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The evolution of wing morphology among birds, and its functional consequences, remains an open question, despite much attention. This is in part because the connection between form and function is difficult to test directly. To address this deficit, in prior work we used computational modeling and sensitivity analysis to interrogate the impact of altering wing aspect ratio, camber, and Reynolds number on aerodynamic performance, revealing the performance landscapes that avian evolution has explored. In the present work, we used a dataset of three-dimensionally scanned bird wings coupled with the performance landscapes to test two hypotheses regarding the evolutionary diversification of wing morphology associated with gliding flight behavior: 1) gliding birds would exhibit higher wing aspect ratio and greater chordwise camber than their non-gliding counterparts; and 2) that two strategies for gliding flight exist, with divergent morphological conformations. In support of our first hypothesis, we found evidence of morphological divergence in both wing aspect ratio and camber between gliders and non-gliders, suggesting that wing morphology of birds that utilize gliding flight is under different selective pressures than the wings of non-gliding taxa. Furthermore, we found that these morphological differences also yielded differences in coefficient of lift measured both at the maximum lift to drag ratio and at minimum sinking speed, with gliding taxa exhibiting higher coefficient of lift in both cases. Minimum sinking speed was also lower in gliders than non-gliders. However, contrary to our hypothesis, we found that the maximum ratio of the coefficient of lift to the coefficient of drag differed between gliders and non-gliders. This may point to the need for gliders to maintain high lift capability for takeoff and landing independent of gliding performance, or could be due to the divergence in flight styles among gliders, as not all gliders are predicted to optimize either quantity. However, direct evidence for the existence of two morphologically defined gliding flight strategies was equivocal, with only slightly stronger support for an evolutionary model positing separate morphological optima for these strategies than an alternative model positing a single peak. The absence of a clear result may be an artifact of low statistical power owing to a relatively small sample size of gliding flyers expected to follow the “aerial search” strategy.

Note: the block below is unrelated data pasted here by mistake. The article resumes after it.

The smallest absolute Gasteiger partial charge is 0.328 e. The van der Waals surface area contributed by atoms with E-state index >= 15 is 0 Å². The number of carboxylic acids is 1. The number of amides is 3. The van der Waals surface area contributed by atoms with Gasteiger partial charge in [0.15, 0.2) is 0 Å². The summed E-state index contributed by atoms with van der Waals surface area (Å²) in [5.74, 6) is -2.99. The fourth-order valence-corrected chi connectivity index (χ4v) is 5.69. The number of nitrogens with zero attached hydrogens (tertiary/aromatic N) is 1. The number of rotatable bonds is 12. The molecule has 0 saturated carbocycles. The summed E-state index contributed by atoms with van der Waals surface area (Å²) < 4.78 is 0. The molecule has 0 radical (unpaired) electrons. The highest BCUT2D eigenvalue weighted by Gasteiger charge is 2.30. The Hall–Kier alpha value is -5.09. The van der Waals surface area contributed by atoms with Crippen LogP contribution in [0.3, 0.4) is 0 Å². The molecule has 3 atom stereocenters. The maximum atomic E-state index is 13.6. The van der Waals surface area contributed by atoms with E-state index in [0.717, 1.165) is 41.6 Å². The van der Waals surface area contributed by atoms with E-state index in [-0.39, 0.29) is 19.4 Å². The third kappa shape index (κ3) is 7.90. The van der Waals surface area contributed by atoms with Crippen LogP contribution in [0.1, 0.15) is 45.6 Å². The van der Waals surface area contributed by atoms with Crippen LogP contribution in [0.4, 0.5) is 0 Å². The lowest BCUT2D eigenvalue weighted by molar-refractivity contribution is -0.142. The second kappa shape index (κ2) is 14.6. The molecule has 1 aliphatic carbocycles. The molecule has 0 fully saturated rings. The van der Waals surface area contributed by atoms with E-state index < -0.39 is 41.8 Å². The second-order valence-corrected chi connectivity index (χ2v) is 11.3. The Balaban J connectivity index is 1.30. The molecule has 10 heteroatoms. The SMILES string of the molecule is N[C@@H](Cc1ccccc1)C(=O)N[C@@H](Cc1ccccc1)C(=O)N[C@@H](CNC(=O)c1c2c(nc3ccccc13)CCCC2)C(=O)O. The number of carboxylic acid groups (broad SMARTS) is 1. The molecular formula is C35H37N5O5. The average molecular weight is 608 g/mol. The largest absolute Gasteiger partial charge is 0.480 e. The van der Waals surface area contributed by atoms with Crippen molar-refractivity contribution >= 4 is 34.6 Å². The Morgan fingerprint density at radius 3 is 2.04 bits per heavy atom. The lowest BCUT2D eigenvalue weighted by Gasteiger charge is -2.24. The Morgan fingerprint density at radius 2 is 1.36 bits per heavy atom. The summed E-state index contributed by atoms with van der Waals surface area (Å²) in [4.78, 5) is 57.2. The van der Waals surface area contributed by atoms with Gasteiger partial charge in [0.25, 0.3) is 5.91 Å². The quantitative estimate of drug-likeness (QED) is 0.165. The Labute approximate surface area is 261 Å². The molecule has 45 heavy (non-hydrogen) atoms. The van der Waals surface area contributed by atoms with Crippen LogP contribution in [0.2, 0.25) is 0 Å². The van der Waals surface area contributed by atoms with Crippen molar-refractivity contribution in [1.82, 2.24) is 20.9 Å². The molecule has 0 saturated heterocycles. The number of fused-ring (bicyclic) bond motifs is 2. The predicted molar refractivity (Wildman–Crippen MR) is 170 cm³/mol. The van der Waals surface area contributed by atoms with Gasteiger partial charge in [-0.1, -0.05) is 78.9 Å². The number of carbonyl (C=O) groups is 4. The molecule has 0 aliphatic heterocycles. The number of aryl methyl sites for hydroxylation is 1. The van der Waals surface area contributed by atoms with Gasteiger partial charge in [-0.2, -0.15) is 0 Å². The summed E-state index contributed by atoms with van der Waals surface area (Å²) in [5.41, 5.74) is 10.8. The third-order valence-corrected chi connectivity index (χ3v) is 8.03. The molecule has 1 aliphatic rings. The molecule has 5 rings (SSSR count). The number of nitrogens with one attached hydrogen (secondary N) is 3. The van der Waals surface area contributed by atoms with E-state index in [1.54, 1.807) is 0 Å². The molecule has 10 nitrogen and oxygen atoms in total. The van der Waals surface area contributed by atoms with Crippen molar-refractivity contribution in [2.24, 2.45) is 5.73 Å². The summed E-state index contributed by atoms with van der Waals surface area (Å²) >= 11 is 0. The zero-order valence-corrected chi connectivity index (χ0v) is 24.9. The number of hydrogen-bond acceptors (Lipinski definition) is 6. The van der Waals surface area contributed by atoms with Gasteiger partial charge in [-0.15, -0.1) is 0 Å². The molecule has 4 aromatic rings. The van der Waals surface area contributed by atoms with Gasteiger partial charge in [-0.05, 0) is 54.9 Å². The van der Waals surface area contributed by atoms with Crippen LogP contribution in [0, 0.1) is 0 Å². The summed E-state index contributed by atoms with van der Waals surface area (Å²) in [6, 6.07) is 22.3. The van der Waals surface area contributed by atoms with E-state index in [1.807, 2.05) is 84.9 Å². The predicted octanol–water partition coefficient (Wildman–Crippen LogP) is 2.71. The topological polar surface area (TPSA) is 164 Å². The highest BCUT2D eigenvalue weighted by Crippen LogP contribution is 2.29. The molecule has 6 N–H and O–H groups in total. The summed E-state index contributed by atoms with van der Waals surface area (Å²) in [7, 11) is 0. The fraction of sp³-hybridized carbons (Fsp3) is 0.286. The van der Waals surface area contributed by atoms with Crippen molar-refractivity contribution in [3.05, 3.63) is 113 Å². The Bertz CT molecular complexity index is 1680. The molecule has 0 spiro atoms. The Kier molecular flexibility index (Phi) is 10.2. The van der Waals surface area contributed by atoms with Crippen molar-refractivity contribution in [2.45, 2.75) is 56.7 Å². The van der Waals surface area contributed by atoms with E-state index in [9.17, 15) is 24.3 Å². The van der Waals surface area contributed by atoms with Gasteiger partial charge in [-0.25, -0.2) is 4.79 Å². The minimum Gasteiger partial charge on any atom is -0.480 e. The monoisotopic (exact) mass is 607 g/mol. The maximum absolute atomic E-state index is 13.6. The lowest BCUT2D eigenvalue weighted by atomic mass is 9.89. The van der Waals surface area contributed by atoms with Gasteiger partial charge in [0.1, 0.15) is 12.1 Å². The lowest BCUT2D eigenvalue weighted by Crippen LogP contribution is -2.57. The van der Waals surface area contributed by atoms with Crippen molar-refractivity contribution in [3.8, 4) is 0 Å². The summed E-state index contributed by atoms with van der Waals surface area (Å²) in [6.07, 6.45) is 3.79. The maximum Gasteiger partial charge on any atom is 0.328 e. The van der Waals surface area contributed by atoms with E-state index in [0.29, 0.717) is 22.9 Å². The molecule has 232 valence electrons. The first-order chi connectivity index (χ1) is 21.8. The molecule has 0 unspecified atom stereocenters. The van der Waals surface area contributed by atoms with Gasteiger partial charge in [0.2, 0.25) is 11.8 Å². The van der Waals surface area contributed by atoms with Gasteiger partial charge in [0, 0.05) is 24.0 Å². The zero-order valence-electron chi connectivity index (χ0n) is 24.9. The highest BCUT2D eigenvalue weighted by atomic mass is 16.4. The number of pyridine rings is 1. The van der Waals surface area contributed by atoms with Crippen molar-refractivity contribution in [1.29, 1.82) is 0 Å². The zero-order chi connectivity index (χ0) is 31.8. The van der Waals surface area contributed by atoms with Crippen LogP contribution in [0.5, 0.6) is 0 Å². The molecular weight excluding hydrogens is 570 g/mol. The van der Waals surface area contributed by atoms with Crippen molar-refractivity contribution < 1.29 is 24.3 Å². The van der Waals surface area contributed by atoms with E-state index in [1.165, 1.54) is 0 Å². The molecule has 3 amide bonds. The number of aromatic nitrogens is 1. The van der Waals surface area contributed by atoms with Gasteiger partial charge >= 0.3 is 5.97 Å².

This is a pre-copy-editing, author-produced PDF of an article accepted for publication in Integrative and Comparative Biology, volume 60, issue 5, in 2020 following peer review. The definitive publisher-authenticated version is available online at (3659 kB)
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